- How to utilize project management principles
- Defining services: Taking the time needed to do it right
- How a maturity model was used in his process
- Tool selection: Consider all options
- How to keep the momentum going
We’ve assembled a panel of experts who will try to answer as many of your questions as possible. Whether you want knowledge gaps filled, a plain language explanation of best practice, practical advice and guidance which you can apply, suggestions on how to address an issue, or anything else relating to the service catalog – bring your questions.
Matthew Burrows, itSMF UK
George Spalding, Pink Elephant
Marianna Billington, itSMF International
Jim Blayney, FrontRange
Barclay Rae, Barclay Rae Consulting
Do you struggle to get people to use online service catalog? You are not alone! Driving user adoption can be challenging. Today, for many organizations the value of service catalog is elusive and even when implemented successfully, its full value is not realized.
Join us in this insightful discussion that is sure to help you double your service catalog adoption.
This service catalog webinar will help attendees to clearly understand:
•The purpose of service catalogs
•Service catalog definitions
•Approaches to their design and practical implementation
Join presenter Mike Kyffin, Technical Business Consultant at Cherwell Software in this live webinar. As the former Global Service Desk Manager for Dolby Laboratories, Mike was responsible for the planning and delivery of their corporate service catalog. Mike now uses this practical experience to help companies on a day to day basis with their service catalog design and requirements.
It’s great fun watching people learn new skills from scratch, literally how to put one foot in front of another, even when they are already famous or skilled in other areas. There’s not much practical help available on how to do service catalog, so there are a lot of ‘free style’ service catalogs being created out there.
This service catalog webinar will provide real life practical guidance on setting up and running a service catalog. Where to start? What’s the value? What sort of documents do we need, who needs to be involved? How do we sell this to the organization? What are the issues we can expect? How do we overcome them? How would we identify and measure success? Where can we find more useful information?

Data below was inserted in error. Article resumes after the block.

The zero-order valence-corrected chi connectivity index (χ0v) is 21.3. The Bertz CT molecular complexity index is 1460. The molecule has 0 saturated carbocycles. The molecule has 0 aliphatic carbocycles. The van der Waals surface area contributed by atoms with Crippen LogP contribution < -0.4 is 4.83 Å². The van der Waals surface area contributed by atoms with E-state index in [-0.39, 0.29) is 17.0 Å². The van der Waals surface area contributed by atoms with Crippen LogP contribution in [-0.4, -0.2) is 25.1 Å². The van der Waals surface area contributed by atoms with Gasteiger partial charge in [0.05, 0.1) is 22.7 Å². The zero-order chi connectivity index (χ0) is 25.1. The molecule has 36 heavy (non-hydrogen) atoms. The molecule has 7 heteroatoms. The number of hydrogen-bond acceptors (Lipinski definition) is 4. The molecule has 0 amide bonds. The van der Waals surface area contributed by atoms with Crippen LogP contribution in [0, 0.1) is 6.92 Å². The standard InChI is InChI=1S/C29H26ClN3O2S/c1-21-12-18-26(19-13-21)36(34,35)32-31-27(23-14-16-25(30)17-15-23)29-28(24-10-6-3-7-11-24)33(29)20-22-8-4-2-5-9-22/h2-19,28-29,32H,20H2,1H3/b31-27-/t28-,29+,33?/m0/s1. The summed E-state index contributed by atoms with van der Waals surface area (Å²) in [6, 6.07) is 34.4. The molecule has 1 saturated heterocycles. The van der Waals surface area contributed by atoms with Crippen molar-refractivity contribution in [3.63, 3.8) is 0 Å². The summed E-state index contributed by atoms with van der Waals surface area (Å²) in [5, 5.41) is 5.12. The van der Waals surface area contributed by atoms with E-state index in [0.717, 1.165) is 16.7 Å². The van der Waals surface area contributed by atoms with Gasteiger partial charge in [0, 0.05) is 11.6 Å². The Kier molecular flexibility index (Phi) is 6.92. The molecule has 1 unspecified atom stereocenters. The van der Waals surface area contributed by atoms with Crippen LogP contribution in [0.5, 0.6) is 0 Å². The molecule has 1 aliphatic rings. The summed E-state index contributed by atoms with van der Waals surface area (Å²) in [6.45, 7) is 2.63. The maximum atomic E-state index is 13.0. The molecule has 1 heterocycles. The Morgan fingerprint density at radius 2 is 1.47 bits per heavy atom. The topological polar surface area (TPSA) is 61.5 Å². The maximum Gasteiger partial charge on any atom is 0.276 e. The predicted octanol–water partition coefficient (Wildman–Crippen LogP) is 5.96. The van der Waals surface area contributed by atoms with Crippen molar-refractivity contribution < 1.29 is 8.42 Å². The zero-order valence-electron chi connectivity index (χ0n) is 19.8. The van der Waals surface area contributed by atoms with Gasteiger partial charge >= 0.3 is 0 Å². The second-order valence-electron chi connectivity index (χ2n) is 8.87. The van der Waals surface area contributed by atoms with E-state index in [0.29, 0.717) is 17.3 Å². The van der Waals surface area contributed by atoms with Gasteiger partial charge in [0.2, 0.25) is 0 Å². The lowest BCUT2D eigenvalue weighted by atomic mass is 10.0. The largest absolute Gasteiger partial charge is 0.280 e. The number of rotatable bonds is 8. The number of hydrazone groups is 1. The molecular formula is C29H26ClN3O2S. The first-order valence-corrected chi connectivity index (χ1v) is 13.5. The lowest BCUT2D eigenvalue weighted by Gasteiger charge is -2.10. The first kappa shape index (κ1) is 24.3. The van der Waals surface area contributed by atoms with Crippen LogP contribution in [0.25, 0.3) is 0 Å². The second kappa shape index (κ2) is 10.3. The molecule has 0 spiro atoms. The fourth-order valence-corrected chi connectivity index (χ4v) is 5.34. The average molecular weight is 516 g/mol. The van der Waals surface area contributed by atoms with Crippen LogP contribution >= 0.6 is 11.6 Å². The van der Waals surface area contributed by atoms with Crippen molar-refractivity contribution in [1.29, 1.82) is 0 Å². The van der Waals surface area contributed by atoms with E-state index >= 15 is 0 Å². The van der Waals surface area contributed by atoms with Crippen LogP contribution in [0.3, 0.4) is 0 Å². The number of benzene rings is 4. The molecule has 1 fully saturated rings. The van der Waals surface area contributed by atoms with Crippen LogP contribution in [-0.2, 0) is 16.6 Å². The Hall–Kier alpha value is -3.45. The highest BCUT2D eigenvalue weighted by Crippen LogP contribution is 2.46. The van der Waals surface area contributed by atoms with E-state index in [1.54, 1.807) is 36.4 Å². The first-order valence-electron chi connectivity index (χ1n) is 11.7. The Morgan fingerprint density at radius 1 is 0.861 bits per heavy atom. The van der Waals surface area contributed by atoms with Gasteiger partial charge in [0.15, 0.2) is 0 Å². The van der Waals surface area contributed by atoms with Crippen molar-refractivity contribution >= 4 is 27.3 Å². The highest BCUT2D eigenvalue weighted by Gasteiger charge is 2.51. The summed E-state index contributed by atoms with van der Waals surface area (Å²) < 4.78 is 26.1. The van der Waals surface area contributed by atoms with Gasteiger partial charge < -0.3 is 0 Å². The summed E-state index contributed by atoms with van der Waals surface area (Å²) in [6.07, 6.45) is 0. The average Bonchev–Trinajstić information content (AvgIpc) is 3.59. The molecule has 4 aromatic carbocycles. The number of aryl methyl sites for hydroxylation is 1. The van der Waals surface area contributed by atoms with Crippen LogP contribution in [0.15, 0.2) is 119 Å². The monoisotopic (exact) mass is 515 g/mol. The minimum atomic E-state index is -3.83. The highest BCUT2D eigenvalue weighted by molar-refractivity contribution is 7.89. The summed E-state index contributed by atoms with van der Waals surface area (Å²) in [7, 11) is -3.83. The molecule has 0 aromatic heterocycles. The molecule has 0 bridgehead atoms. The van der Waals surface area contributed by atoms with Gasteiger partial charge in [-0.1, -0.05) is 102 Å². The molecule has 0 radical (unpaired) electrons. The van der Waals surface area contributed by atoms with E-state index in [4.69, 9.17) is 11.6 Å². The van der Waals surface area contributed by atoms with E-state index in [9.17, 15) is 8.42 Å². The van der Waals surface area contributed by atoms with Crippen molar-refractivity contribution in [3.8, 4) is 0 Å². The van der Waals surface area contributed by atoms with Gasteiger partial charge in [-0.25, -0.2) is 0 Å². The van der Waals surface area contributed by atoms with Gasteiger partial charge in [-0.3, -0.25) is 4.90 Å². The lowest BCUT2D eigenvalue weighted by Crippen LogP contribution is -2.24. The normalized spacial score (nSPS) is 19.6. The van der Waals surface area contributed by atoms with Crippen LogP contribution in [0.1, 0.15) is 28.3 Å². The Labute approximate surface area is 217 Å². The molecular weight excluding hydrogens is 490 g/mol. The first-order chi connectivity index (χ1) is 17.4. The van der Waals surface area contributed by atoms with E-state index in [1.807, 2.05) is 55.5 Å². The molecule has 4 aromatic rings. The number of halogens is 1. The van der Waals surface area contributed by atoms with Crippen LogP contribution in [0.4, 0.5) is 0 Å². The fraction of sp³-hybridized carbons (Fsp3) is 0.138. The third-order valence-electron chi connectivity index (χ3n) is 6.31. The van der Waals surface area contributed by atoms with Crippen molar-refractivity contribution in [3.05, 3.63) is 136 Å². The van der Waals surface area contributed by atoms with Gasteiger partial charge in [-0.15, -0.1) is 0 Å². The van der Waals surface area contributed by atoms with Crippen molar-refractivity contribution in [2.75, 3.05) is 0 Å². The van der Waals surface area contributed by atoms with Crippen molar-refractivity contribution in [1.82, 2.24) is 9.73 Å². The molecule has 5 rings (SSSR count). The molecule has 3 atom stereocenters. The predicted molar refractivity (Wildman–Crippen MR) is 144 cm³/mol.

This session sets out the ‘how to’ for service catalog in simple steps with practical guidance from industry expert Barclay Rae, who has designed and implemented a number of service catalog projects over the years. The session is suitable for newcomers and those who are working to develop and implement service catalog projects alike.
Providing a service catalog is a high value but always challenging task. It is even more challenging when IT has been outsourced to multiple external suppliers. This presentation will address the base requirements for having an external supplier manage your service catalog as well the unique additional issues that have to be addressed when you have multiple external providers.Read more >
There is an abundance of choice, both good and bad, when it comes to selecting a Service Catalog tool but do you actually need one? This might sound a little strange coming from a Service Catalog vendor…
Biomni and the IT Skeptic, aka Rob England, are back and we continue to 'chew the fat' on all things Service Catalog. In the session we will be discussing the basics of Service Catalog adoption, how to start your own journey towards Service Catalog excellence and when is the appropriate time to start thinking about a Service Catalog tool.
Software vendors, us included, are always quick off the mark to sell the 'must-have' benefits of our tools but often our potential customers are a long way behind us, in terms of maturity and what they might actually need today (rather than tomorrow). This session will provide you with the practical advice on where/how to start off and how to steer yourself towards the ultimate end-goal of a consumerized IT Services Portal.